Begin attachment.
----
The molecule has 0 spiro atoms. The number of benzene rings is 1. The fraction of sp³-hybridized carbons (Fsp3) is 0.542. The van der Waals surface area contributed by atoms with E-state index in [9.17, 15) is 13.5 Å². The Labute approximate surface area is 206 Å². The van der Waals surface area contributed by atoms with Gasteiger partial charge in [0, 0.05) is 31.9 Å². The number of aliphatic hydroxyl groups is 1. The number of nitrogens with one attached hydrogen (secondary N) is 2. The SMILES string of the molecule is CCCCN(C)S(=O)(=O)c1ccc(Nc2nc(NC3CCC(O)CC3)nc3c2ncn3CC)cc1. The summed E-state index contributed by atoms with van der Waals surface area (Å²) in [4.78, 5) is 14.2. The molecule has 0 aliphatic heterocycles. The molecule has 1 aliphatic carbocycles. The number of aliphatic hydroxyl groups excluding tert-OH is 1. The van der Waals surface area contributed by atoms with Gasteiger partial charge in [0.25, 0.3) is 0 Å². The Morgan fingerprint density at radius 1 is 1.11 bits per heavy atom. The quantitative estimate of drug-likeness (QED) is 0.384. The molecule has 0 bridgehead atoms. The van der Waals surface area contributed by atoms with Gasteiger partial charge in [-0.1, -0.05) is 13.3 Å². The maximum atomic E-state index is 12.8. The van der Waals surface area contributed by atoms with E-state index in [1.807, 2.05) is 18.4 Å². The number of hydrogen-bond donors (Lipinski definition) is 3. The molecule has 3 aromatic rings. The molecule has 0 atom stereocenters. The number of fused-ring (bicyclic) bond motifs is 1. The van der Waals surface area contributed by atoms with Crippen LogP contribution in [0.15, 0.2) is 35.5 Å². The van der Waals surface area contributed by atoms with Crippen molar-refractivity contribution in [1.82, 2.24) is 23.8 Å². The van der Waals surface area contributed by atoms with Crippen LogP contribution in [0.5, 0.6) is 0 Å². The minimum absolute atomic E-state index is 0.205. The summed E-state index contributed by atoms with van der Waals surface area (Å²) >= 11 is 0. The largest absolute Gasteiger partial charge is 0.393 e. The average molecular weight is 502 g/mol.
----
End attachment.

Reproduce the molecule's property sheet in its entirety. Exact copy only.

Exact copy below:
The molecule has 0 spiro atoms. The number of benzene rings is 1. The fraction of sp³-hybridized carbons (Fsp3) is 0.542. The van der Waals surface area contributed by atoms with E-state index in [9.17, 15) is 13.5 Å². The Labute approximate surface area is 206 Å². The van der Waals surface area contributed by atoms with Gasteiger partial charge in [0, 0.05) is 31.9 Å². The number of aliphatic hydroxyl groups is 1. The number of nitrogens with one attached hydrogen (secondary N) is 2. The SMILES string of the molecule is CCCCN(C)S(=O)(=O)c1ccc(Nc2nc(NC3CCC(O)CC3)nc3c2ncn3CC)cc1. The summed E-state index contributed by atoms with van der Waals surface area (Å²) in [4.78, 5) is 14.2. The molecule has 0 aliphatic heterocycles. The molecule has 1 aliphatic carbocycles. The number of aliphatic hydroxyl groups excluding tert-OH is 1. The van der Waals surface area contributed by atoms with Gasteiger partial charge in [0.25, 0.3) is 0 Å². The Morgan fingerprint density at radius 1 is 1.11 bits per heavy atom. The quantitative estimate of drug-likeness (QED) is 0.384. The molecule has 0 bridgehead atoms. The van der Waals surface area contributed by atoms with Gasteiger partial charge in [-0.1, -0.05) is 13.3 Å². The maximum atomic E-state index is 12.8. The van der Waals surface area contributed by atoms with E-state index in [1.807, 2.05) is 18.4 Å². The number of hydrogen-bond donors (Lipinski definition) is 3. The molecule has 3 aromatic rings. The molecule has 0 atom stereocenters. The number of fused-ring (bicyclic) bond motifs is 1. The van der Waals surface area contributed by atoms with Crippen LogP contribution in [0.15, 0.2) is 35.5 Å². The van der Waals surface area contributed by atoms with Crippen molar-refractivity contribution in [1.82, 2.24) is 23.8 Å². The van der Waals surface area contributed by atoms with Crippen LogP contribution in [0.5, 0.6) is 0 Å². The minimum absolute atomic E-state index is 0.205. The summed E-state index contributed by atoms with van der Waals surface area (Å²) >= 11 is 0. The largest absolute Gasteiger partial charge is 0.393 e. The average molecular weight is 502 g/mol.